Several cable operators, MSO representatives, media and lawyers
were eagerly waiting for the court to take up item number 17 in
court no 46 of the Mumbai High Court. Lawyer Chaitanya Dhruve Mehta
(of Dhruve Liladhar & Co) representing BJP MP (member of parliament)
Kirit Somaiya's group started the proceedings by saying that they
needed time as three affected parties had filed their responses
Mehta added that the involved parties needed more clarification
on the fact that the government-piloted task force on conditional
access is likely to recommend to the government a revised rate of
Rs 71.33 (exclusive of taxes) as the price of the basic tier, which
has the support of a majority of the panel members. The new figure
had been put to vote in a task force meeting yesterday in New Delhi.
While speaking to indiantelevision.com, Mehta says: "Prasar Bharati,
Star India and Mumbai Cable Operators Federation (MCOF) president
Nandan Basu filed their replies yesterday. We have sought time to
study the responses before filing our replies. Also, we expect that
the CAS task force will get a fix on the pricing of the free-to-air
channels within a week. It would make sense to postpone the hearing
When questioned about the previous order (dated 7 March), Mehta
said that it was victory for the consumers who managed to see the
cricket World Cup without any disruptions or blackouts by the cable
operators."The FTA price of Rs 71.3 plus taxes will work out below
the range of Rs 150 per month per subscriber that Kirit Somaiya
has been demanding. We shall strive to ensure that the rights of
the consumers are protected!"
Consumer Action Network president lawyer Ahmad M Abdi added: "Yesterday's
CAS task force recommendation is a new development and we welcome
the price of Rs 71.33 per month per subscriber. We are also happy
that the High Court has persisted with its earlier order prohibiting
arbitrary disconnection. Ever since the hearing has begun, consumers
have benefited a lot."
Maharashtra state government additional solicitor-general SB Jaisinghani,
representing Doordarshan raised the point about the cable operators
indulging in under-declarations. He also added that the government
had already given the cable trade a time period of six months starting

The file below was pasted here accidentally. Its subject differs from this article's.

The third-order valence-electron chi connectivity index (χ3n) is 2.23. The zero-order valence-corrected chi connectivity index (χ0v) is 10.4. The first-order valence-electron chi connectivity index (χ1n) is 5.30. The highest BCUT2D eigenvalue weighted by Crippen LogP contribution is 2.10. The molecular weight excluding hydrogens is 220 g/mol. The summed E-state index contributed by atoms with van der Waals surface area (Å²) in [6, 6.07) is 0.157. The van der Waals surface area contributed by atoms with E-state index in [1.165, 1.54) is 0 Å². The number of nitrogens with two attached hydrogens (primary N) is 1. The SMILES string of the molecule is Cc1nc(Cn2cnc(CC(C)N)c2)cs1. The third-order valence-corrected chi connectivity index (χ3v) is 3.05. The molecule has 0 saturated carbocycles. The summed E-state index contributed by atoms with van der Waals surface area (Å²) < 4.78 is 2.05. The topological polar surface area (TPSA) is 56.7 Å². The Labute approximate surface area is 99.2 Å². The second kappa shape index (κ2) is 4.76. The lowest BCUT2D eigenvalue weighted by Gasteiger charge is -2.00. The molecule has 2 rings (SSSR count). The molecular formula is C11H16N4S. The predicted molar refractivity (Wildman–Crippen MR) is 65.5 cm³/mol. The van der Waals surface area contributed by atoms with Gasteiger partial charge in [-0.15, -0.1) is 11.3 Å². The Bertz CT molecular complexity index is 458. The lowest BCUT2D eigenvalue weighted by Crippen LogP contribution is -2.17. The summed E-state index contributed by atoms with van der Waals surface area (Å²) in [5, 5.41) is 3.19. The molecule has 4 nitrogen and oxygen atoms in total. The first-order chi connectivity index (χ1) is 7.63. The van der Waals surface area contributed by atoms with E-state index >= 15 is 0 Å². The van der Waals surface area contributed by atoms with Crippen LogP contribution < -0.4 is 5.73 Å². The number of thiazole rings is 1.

January 2003 to pave the way for CAS in July 2003.
On 7 March, the court order had accepted one of the petitioner's
Seven Star cable's undertaking that there would be no disconnection
or stoppage of broadcasting of programmes except in individual cases
of nonpayment of regular charges.
However, the order stated that the above statement doesn't prevent
arguments on behalf of the MSOs. At that time, Seven Star officials
claimed that the above mentioned statement is binding on all the
MSOs (multi-system operators) in Mumbai.
However, the counsels of the other MSOs had argued that the decision
is binding only on Seven Star (which gave the undertaking) and not
necessarily on the other MSOs. They also claim that the existing
agreements between the cable operators and the MSOs are still valid.
They also point out that Seven Star had already hiked its rates
in late 2002 and the trade/consumers had protested against these
rate hikes then. Today, lawyers representing MSOs stated that consumers
were refusing to pay the new rates applicable from 1 January 2003
due to improper communication and false perceptions. They sought
clarifications from the HC on this issue.
The High Court ruling also directed the cable associations named
respondents (Mumbai Cable Operators Federation - MCOF - amongst
others) to avoid disconnection's as the counsel for the petitioners
had served notices and undertook the process of filing affidavit
The other cable associations in the city who are not affiliated
to MCOF say that the HC ruling is not binding on them.
All eyes will be on the final decision of the I&B ministry and
the subsequent High Court hearing on 23 April 2003.